Using or Finding your Spirituality

Using or Finding your Spirituality

 

Ken Pargament, a leading researcher in the psychology of religion and spirituality suggests that developing spirituality is a dynamic process that has three stages:

  • Discovery – finding a form of spirituality that we feel drawn to;
  • Active practice – for example attending religious services or regularly meditating;
  • Struggle – when life events or stages force us to question our beliefs.

 

Reflection questions

 

What does spirituality mean for you and what role does it, or could it, play in your life?

Consider each question carefully. It may take you days, weeks or months to find some answers.

 

Where does spirituality come from for you?

 

  • Where do you experience a sense of spirituality in your life?
  • What or whom do you call on or turn to in challenging situations?
  • Which people in your life help you think about what spirituality means to you or bring out your best spiritual qualities?
  • What do you hold sacred in your life?
  • When do you feel the presence of a higher being in your life most strongly?
  • When do you feel the higher being is not there?

 

What has had an impact on your sense of spirituality?

 

  • How has your family and religious context moulded your attitudes towards spirituality and religion?
  • How have other key people or events in your life influenced your sense of the spiritual?
  • When it comes down to it what do you believe life is for and why do you believe we are here?

 

What is your spiritual path?

 

  • How have you tried to develop yourself spiritually over the years?
  • What challenges have you found along the way?
  • What kinds of changes have you experienced, if any?
  • What might your next steps be to bring more spirituality into your life?

 

Based on questions posed by Ken Pargament.

 

Here are some suggestions to practice your spirituality/ religion:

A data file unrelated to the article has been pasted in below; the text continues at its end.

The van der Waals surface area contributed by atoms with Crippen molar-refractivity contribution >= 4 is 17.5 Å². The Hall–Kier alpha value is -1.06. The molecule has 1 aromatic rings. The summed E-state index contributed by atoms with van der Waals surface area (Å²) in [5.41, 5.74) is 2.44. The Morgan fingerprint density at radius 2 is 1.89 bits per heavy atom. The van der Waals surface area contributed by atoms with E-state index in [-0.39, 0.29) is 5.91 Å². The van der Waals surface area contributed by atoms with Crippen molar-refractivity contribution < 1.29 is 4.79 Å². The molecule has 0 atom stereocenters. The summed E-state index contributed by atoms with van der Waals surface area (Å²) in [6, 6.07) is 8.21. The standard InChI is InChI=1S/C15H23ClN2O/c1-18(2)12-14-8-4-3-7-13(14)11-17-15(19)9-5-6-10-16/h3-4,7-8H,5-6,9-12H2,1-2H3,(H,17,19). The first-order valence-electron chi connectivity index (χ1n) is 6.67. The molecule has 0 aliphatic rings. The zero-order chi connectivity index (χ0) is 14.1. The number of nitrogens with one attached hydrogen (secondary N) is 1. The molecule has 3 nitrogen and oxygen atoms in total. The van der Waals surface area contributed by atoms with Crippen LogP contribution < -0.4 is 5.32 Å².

• Pray or meditate
  • Give and /or donate to others
  • Live healthier- if all aspects of your wellbeing are not balanced your spiritual health will also suffer.
  • Be good to yourself and focus on your inner self- through prayer, mediation and/ or journaling. Take time for yourself doing things that you enjoy.
  • Practice gratitude. There are so many things to be grateful for in life. Take time to reflect on them and acknowledge how fortunate we all are for family, friends, and endless opportunities.
  • Practice mindfulness. Become aware of your environment. Enjoy the feel of rain falling on your skin and the breeze on your face.
  • Express yourself. Learn to dance, sing, play a musical instrument, or take art lessons. Doing so puts you in touch with your creative, right brain side.
  • Cultivate empathy and compassion- by listening deeply, seeing other people’s point of view and looking for good in others and so on.
  • Make a list of (and live by) your beliefs and values-What matters most to me? What drives my actions? What do I believe is right?
  • Go to church or find a spiritual community and friends for a greater sense of belonging and support.
  • Practice forgiveness
  • Seek transcendence through nature, art, or music- spend time outside; lose yourself in music; visit a museum or art gallery
  • Make contemplative practice a part of your everyday life- prayer, mediation, yoga, journaling, going to church, prayer group, eat mindfully, guided imagery
  • Creating the change you want to see in yourself or your world.
  • Taking time and space to think about what’s important to you.
  • Gardening, going for a bushwalk, sitting in a park or going to the beach might help you connect with the environment and the world around you.
  • Reading books and increasing your knowledge.